MagicBox’s Aavelin software is an easy-to-use graphical user interface for designing content for and programming the company’s own Aavelin appliance. Webpavement’s Sign Server, Sign Administrator, and Sign Host are programming, messaging, and scheduling software that all tie into Webpavement’s digital signage hosting service. Scala’s suite of InfoChannel Designer software includes modules for designing and scheduling content playlists, Network Manager administration, local content insertion, device control, data feeds, and more. Mercury’s Fred software scales from the smallest signage installations of one to 10 screens with Fred Solo, all the way up to serving thousands of screens all over the world, controlling network management, scheduling content, monitoring and logging playout, and more.

And where does the actual content for digital signage come from if it’s more than just text and company logos? The NSCA Digital Signage Pavilion even offered a little of that. In addition to the MediaEdge 2, Canopus also demonstrated its Edius video editing system and ProCoder, a video and audio file conversion utility. There was even a designer, Blue Pony Digital, which specializes in creating custom content for digital signage.

The Digital Signage Pavilion at the NSCA Systems Integration Expo 2005, co-sponsored by ActiveLight.


Digital signage wasn’t the only video product news at NSCA. Extron always has something new to talk about and this year the company announced the CrossPoint 300 series matrix switchers. The new wideband design boasts a major increase in bandwidth to 300MHz and adds custom Advanced Digital Sync Processing to ensure the most robust signal and best looking image on the display. Extron has eight new configurations ranging from the a 4×2 version up to the 16×16 CrossPoint 300 1616. The CrossPoint 450 Plus series of matrix switchers handles video up to 1920×1080 with an even bigger RGB bandwidth of 450MHz. All new CrossPoint configurations also add audio gain control.

Extron also introduced two new picture-in-picture processors: the PIP 422 and PIP 444 can display up to, respectively, two and four fully customizable windows on a signal screen.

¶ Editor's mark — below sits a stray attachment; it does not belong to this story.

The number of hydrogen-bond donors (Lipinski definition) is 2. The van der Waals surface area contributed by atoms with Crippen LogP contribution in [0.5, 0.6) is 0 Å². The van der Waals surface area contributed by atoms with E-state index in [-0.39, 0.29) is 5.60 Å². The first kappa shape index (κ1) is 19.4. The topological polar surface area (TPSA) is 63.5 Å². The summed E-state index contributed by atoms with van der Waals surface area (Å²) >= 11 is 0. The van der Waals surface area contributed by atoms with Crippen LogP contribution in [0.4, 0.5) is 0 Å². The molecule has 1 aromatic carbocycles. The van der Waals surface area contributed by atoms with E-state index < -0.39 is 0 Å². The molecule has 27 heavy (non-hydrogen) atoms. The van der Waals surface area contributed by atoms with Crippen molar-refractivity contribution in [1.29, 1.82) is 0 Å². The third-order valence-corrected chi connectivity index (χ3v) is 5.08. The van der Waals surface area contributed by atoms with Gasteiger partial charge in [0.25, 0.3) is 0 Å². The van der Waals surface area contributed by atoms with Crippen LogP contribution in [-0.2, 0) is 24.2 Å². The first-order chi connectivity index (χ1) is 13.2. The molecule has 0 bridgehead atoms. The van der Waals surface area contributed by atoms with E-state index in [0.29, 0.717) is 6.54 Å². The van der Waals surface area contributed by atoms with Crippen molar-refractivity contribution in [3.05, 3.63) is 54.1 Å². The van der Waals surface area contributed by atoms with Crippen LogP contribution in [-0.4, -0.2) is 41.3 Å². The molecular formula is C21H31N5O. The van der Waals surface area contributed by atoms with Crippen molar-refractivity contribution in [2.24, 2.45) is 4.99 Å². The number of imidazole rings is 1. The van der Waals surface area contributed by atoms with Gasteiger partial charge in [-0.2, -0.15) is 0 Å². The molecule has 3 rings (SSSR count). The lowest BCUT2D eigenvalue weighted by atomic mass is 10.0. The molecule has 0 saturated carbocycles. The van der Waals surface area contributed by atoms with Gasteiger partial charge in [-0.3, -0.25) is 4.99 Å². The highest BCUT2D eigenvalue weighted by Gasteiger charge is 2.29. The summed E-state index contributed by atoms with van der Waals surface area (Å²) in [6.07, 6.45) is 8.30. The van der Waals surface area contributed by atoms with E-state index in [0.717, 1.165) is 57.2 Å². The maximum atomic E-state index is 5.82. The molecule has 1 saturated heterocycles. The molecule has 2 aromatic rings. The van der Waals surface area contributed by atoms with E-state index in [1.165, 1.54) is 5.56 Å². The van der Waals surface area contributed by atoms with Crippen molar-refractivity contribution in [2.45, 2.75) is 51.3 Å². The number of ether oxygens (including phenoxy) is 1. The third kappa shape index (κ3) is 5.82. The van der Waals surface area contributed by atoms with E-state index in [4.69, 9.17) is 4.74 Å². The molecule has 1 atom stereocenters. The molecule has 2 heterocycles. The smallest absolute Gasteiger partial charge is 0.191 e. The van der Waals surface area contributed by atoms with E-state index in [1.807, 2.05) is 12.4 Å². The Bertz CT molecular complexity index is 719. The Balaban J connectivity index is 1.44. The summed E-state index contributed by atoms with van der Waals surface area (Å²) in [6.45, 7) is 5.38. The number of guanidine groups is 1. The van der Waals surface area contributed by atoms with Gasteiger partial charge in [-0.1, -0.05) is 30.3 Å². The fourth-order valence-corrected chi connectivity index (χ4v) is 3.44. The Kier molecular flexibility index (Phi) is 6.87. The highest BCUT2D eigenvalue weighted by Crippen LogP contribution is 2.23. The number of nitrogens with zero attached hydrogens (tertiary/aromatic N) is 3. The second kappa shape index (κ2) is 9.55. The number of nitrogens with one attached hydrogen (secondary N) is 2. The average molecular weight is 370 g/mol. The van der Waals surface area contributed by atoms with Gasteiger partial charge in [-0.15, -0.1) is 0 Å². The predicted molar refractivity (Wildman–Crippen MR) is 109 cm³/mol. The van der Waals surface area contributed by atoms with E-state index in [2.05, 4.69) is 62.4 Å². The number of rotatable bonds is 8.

Analog Way announced the new VIO 1600 multi-purpose, multiformat scan converter, scaler, standards converter, and seamless switcher. It features three universal inputs and one universal output to accept and play to virtually any existing source and format, analog or digital, and in standard or high definition up to 1600×1200 for data and 720p or 1080i for HDTV. To accommodate all the possible connector types, the VIO 1600 spreads a plethora of connectors over the various input and output channels, including 15-pin, DVI, BNCs, S-Video, and composite. SDI and HD-SDI are optional. If you’ve ever had a problem connecting PCs with video displays, this is your universal translator. The cost is expected to be $4,500.

Although it has a slightly different model name, TV One’s newly pre-announced C2-7100 is the HD-capable successor to the company’s C2-770 multi-purpose video processor and uses the same CORIO2 technology. The C2-7100 boasts a similar Swiss Army knife set of capabilities, including scaling, up/downconversion, seamless switching, luma and chroma keying, logo insertion, and aspect ratio conversion — all for less than $8,000. TV One also debuted the CS-470 data-to-video scan converter with gen-lock and increased flicker filtering.